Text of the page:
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Not-for-Profit, Award-Winning Community News and Views for Windham County, Vermont • Since 2006
Town and Village

Vernon voters stand by decision to close police department

Decide to contract with Sheriff’s Department for fiscal 2015

VERNON—The town will be losing its full-time police department on July 1, but it won’t be losing full-time police protection.

That was the result of Monday’s Special Town Meeting at Vernon Elementary School, where voters decided to shut down its police department and direct the Selectboard to sign a one-year contract with the Windham County Sheriff’s Department for its police services.

The vote, taken by Australian ballot, was 244 to 181. According to Town Moderator Tim Arsenault, it was one of the largest crowds ever for a town meeting in Vernon.

At Town Meeting in March, voters cut the police budget down to $40,000 for fiscal year 2015. It was part of a spate of cuts that reduced the town budget from $2.1 million to $1.85 million.

After Town Meeting, a petition drive to restore the lost police funding succeeded, prompting Monday night’s meeting.

Interim Police Chief Matthew Stains, who took over for Mary Beth Hebert, who resigned last week, asked voters to appropriate $298,550 to run his department for fiscal 2015. That figure was about $68,000 less than what’s budgeted this year and would fund 140 hours per week of police coverage.

Windham County Sheriff Keith Clark’s proposal offered 140 hours per week of coverage for $218,400, and full-time coverage for about $13,000 more.

The Sheriff’s Department currently has 32 deputies and 6 non-sworn staff, and a fleet of 25 vehicles. It provides regional dispatching services, and contracts with 15 towns, three schools, one supervisory union, and one village in the county.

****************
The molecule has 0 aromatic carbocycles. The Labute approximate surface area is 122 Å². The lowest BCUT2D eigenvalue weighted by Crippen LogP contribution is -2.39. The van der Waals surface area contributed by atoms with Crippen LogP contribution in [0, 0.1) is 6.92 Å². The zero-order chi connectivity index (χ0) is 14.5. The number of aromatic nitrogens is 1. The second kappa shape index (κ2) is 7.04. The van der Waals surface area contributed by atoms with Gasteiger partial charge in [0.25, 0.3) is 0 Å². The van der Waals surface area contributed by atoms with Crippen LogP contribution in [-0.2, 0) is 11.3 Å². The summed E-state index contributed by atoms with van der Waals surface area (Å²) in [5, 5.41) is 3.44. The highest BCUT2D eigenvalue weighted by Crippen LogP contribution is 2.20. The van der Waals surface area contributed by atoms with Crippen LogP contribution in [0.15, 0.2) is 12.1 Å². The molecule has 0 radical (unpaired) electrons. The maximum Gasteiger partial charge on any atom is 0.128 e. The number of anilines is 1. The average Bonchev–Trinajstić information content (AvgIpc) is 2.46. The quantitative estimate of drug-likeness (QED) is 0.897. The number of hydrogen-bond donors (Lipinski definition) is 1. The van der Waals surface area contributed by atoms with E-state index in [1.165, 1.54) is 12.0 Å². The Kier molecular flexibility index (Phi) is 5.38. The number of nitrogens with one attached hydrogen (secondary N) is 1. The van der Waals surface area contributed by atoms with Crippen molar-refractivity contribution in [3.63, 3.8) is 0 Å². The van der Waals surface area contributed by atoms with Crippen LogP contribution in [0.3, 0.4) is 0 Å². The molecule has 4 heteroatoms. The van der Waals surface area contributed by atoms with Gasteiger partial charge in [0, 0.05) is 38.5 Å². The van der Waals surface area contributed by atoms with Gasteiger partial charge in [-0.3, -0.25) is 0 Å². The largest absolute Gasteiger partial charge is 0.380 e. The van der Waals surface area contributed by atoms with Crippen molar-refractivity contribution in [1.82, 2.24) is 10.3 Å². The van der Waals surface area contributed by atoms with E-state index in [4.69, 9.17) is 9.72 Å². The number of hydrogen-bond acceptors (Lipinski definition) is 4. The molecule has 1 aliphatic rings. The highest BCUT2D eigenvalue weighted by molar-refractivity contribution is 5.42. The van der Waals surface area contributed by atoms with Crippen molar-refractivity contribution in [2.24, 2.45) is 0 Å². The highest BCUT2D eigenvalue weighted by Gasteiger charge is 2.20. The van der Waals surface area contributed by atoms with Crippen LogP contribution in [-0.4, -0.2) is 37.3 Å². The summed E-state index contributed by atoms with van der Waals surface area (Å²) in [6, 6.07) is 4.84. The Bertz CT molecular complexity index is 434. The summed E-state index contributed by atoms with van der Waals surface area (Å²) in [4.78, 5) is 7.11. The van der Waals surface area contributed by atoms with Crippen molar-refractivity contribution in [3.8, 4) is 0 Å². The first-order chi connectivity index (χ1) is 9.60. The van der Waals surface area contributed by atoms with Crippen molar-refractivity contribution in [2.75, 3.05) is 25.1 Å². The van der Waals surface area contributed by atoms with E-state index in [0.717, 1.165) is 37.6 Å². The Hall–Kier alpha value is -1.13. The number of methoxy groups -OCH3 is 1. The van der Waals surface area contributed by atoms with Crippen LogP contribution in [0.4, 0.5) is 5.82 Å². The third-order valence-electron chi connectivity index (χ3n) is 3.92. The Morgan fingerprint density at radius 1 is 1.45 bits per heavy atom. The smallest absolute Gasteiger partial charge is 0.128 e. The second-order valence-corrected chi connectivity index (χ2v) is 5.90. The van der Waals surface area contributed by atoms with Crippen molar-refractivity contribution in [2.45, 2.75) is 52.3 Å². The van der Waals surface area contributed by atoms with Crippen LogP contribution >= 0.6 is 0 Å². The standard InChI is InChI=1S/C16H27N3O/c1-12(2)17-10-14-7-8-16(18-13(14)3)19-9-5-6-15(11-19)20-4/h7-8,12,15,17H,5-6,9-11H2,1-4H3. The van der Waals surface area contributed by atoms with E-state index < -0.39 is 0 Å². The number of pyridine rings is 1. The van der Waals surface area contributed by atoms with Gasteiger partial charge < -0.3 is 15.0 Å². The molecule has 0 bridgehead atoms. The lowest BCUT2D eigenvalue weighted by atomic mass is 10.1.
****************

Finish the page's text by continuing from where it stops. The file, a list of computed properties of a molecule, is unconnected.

In his slide presentation, Clark said through economies of scale, his department could provide adequate cover at a lower fixed cost. All revenue generated by local ordinance enforcement, such as speeding tickets, would be retained by the town.

Clark said response times would be as fast as the present, because equipment improvements have enabled deputies to spend more time in their cars and less time in Newfane at the Sheriff’s Office.

Ultimately, Vernon voters decided to take up the Sheriff’s Department’s offer, and approved a town budget of $2.04 million for fiscal 2015.

The exact terms of the contract are still to be negotiated with the Selectboard, according to the Sheriff’s Department. Once formalized, it will be the largest single current contract for the department.

On the department’s Facebook page, it was indicated those discussions may include hiring some of the current members of the Vernon Police and utilizing their equipment.

“Our employment policy doesn’t directly cover absorption of officers from a department. Rather, we’ve utilized an application process which has enabled a fair and legal hiring environment. This puts us in a position where we need to evaluate this long standing policy and determine if it needs to be changed given this scenario, or applied in its current form.

“As for vehicles, we will need to do due diligence of the PD’s fleet to determine the condition of the vehicles and their maintenance history. However, the vehicles are owned by the town and the board will need to decide what to do with them.”

The Sheriff’s Department has worked with Vernon in the past. In 2009, the Selectboard used the department to cover staffing shortages on the Vernon Police.

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Originally published in The Commons issue #253 (Wednesday, May 7, 2014). This story appeared on page A1.

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